Should I Reduce Fees In Order To Attract New Clients?

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Oct 14, 2015
This article is part of a series called Ask Barb.

Note: Barb Bruno is one of the most in-demand trainers and conference speakers in staffing and search. We asked her what questions came up most frequently this year during her presentations. Over the next few weeks Barb will share these questions and her responses.

If you want to be known as the Walmart of the staffing and recruiting profession, this could be your solution. But I believe that in this candidate driven market the services you provide are more valuable than ever.

Clients are not as focused on price or margins as they are in obtaining a strong return on their investment. You can’t present “B” candidates and charge “A” rates. It’s also not good business to give a better price to your new clients than you’ve quoted to your best clients.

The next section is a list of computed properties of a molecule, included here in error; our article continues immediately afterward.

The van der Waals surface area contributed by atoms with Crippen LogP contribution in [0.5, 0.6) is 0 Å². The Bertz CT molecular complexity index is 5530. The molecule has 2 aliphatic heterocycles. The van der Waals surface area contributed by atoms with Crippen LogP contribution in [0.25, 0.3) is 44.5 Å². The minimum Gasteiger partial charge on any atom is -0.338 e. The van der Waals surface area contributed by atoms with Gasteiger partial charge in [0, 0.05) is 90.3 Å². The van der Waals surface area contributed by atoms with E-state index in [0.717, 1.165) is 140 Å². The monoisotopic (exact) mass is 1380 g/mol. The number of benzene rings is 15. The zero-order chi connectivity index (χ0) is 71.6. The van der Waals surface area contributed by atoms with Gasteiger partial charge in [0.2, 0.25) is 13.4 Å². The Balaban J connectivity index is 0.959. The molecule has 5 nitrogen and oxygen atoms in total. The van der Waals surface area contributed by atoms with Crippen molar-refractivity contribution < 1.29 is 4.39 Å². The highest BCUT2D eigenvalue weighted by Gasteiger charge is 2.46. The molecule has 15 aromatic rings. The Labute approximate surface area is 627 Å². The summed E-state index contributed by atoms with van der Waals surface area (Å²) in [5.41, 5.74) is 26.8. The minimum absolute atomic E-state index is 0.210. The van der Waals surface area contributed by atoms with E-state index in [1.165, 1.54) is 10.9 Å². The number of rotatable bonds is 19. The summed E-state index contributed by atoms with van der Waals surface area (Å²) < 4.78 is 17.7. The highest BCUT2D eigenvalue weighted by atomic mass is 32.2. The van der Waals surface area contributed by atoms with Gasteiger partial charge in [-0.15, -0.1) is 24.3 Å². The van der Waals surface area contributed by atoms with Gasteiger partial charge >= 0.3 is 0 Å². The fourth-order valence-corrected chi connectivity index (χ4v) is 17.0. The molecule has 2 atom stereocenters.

Attempt to change the conversation from rates to return on investment. If you could present someone who could do 50% of the job and charge 50% of your rates, is that a good deal for a client. Of course, the answer is no because they need 100% of the skill sets required.

Another idea is to relate your fees to the products or services provided by your clients. Would they be willing to reduce their prices to a new client? It’s important for you to also realize that the discount you are giving a client if you go from a 25% fee to a 20% fee is not 5%, it is 20% because 25% represents 100% of your fee.

The only time I think it is wise to offer a discount is for multiple hires. You could discount a flat amount off every third placement or fill. Do you want to be Nordstrom or Walmart – the choice is yours. Often reduced fees and rates also end up being collection problems. Pick up the phone and work with clients who understand the value of your services.

This article is part of a series called Ask Barb.
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